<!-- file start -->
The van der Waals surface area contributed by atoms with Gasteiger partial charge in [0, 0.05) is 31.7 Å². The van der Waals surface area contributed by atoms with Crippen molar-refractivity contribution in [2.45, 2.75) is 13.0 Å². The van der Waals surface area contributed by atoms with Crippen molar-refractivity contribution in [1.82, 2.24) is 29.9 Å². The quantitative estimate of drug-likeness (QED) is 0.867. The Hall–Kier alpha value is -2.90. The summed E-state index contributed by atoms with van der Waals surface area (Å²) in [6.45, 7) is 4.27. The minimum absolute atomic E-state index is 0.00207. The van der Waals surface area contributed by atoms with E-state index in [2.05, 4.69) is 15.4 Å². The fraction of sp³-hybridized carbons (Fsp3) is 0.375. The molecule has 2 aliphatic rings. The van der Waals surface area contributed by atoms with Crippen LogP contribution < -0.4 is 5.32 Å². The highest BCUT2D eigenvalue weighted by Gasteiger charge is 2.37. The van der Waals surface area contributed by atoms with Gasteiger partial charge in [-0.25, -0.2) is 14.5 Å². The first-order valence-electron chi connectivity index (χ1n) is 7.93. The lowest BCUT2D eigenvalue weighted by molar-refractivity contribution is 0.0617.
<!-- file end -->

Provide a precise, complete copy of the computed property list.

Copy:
The van der Waals surface area contributed by atoms with Gasteiger partial charge in [0, 0.05) is 31.7 Å². The van der Waals surface area contributed by atoms with Crippen molar-refractivity contribution in [2.45, 2.75) is 13.0 Å². The van der Waals surface area contributed by atoms with Crippen molar-refractivity contribution in [1.82, 2.24) is 29.9 Å². The quantitative estimate of drug-likeness (QED) is 0.867. The Hall–Kier alpha value is -2.90. The summed E-state index contributed by atoms with van der Waals surface area (Å²) in [6.45, 7) is 4.27. The minimum absolute atomic E-state index is 0.00207. The van der Waals surface area contributed by atoms with E-state index in [2.05, 4.69) is 15.4 Å². The fraction of sp³-hybridized carbons (Fsp3) is 0.375. The molecule has 2 aliphatic rings. The van der Waals surface area contributed by atoms with Crippen LogP contribution < -0.4 is 5.32 Å². The highest BCUT2D eigenvalue weighted by Gasteiger charge is 2.37. The van der Waals surface area contributed by atoms with Gasteiger partial charge in [-0.25, -0.2) is 14.5 Å². The first-order valence-electron chi connectivity index (χ1n) is 7.93. The lowest BCUT2D eigenvalue weighted by molar-refractivity contribution is 0.0617.